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Page last updated at 21:00 GMT, Thursday, 30 July 2009 22:00 UK

Travel chaos after Majorca bomb

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Eyewitness describes bombing

A car bombing in the Spanish island of Majorca has killed two Civil Guard officers and led to ports and airports being shut for a time.

Thousands of tourists were affected as some flights were turned back or diverted to other Spanish islands.

Spain said the blockade was meant to "prevent the terrorists from fleeing". Police said a second unexploded device was found near the explosion site.

The blast comes a day after a similar attack in northern Spain injured 46.

The government has blamed both on the Basque separatist group Eta.

Spanish Prime Minister Jose Luis Rodriguez Zapatero described the killings as "vile" and paid tribute to the Civil Guards.

He said the killers would be caught.

"They will not be able to escape, they will not be able to evade justice," he said.

Eta has been held responsible for more than 820 deaths during its decades-long campaign for an independent homeland in Spain's Basque region.

The bombs come ahead of the 50th anniversary of Eta's founding, on Friday.

A spokeswoman for the Civil Guards told the AFP news agency that the two officers killed in Thursday's attack had been inside a patrol car parked outside the El Foc barracks in Palmanova when the bomb exploded, just before 1400 (1200 GMT).

ANALYSIS
Marian Hens
BBC News, Madrid
Eta is trying to present this as a sign of the group's renewed strength.

After repeated arrests of its leadership and the success of the anti-terrorist campaign launched by the Spanish and the French authorities, the armed Basque separatists had been gradually losing ground.

In recent years, the organisation has also seen its political base eroded and support in the Basque county drop to the lowest level in the group's history.

Several other people were also said to have been injured by the blast, which happened in a busy area where there is also a post office and health centre.

Police said a second device was found under a civil guard vehicle at another nearby barracks.

Spain's Interior Minister Alfredo Perez Rubalcaba blamed Eta for the attack.

"We have always known that they are murderers and savages. Always," he told TVE Internacional.

"Today, we also know that they are murderers, savages and crazed.

"And this does not make them stronger, but it undoubtedly makes them more dangerous," he added.

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The moment after the Majorca blast

High season

In the hours after the blast, police ordered that no planes, ships or pleasure boats leave the island while they hunted for the bombers. Dozens of outbound flights were affected.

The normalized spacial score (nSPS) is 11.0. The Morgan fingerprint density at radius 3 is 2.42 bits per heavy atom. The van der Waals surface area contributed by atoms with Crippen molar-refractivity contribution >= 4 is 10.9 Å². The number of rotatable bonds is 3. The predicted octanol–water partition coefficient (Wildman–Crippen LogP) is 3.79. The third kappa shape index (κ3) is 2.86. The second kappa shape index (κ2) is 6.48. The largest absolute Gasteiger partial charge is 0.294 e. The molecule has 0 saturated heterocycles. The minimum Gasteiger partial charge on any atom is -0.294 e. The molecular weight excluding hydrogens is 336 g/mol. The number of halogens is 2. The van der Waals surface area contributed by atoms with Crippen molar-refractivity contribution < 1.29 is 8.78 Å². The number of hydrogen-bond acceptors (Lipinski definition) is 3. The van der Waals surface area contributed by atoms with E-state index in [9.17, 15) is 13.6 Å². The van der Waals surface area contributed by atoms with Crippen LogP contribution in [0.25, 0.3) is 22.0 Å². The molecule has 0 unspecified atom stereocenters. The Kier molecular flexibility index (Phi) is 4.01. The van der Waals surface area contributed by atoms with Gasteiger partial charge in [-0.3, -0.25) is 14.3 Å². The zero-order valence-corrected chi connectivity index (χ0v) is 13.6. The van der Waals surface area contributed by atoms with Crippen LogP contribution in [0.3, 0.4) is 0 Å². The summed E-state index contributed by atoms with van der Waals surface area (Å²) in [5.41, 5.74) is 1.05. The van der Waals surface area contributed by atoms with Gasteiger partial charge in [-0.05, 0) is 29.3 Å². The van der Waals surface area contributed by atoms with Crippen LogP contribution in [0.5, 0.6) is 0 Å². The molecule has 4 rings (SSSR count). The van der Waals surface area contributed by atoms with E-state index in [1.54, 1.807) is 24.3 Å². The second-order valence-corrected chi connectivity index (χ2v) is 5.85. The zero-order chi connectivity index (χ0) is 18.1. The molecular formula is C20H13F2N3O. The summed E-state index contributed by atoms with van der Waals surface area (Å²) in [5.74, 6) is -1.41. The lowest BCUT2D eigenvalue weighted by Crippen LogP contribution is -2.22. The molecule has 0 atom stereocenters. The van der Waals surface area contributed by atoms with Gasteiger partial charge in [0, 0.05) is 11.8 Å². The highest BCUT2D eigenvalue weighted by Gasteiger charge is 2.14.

Aftermath of the explosion in Burgos
The car bombing in Burgos caused extensive damage but no deaths

Incoming flights were diverted.

British tour operator Thomson Holidays was forced to call two flights back to the UK and said two others were being diverted to other Spanish islands.

The move comes at the height of the tourist season. Majorca depends heavily on tourism. Its airport in Palma is Spain's third busiest.

The airport was later reopened.

The European Union's Commission expressed its "firmest condemnation of the barbaric attack" and said Spaniards had its "complete solidarity... in the fight against terrorism".

Dave Wilkinson, who was having lunch at a restaurant in the area at the time of the blast, told the BBC that he had heard a loud explosion and seen a black plume of smoke rising.

"We ran around the corner to see what had happened and saw a car on fire parked on the left-hand side of the road," he said.

"Across the road, there was a man lying on the floor and another two people with him doing CPR.

"A police car came and officers said to get back as there may be another bomb and that the area wasn't safe. Two or three helicopters were circling over the area," he added.

No warning

Security sources told the Spanish news agency, Efe, that the bomb had probably been planted underneath the patrol car and had been detonated when the officers got into the vehicle or turned on the engine.

A similar method was used in Eta's last fatal bombing in June, when a senior police officer was killed by a car bomb in the city of Bilbao, in Basque country.

Thursday's attack was the deadliest since two Spanish undercover policemen were shot during an operation in south-western France in December 2007.

The powerful car bomb blast which hit a police barracks in Burgos on Wednesday caused extensive damage but only minor injuries.

There was no claim of responsibility, but local politicians and police were quick to blame Eta, saying it was an attempt to take lives and cause maximum damage.

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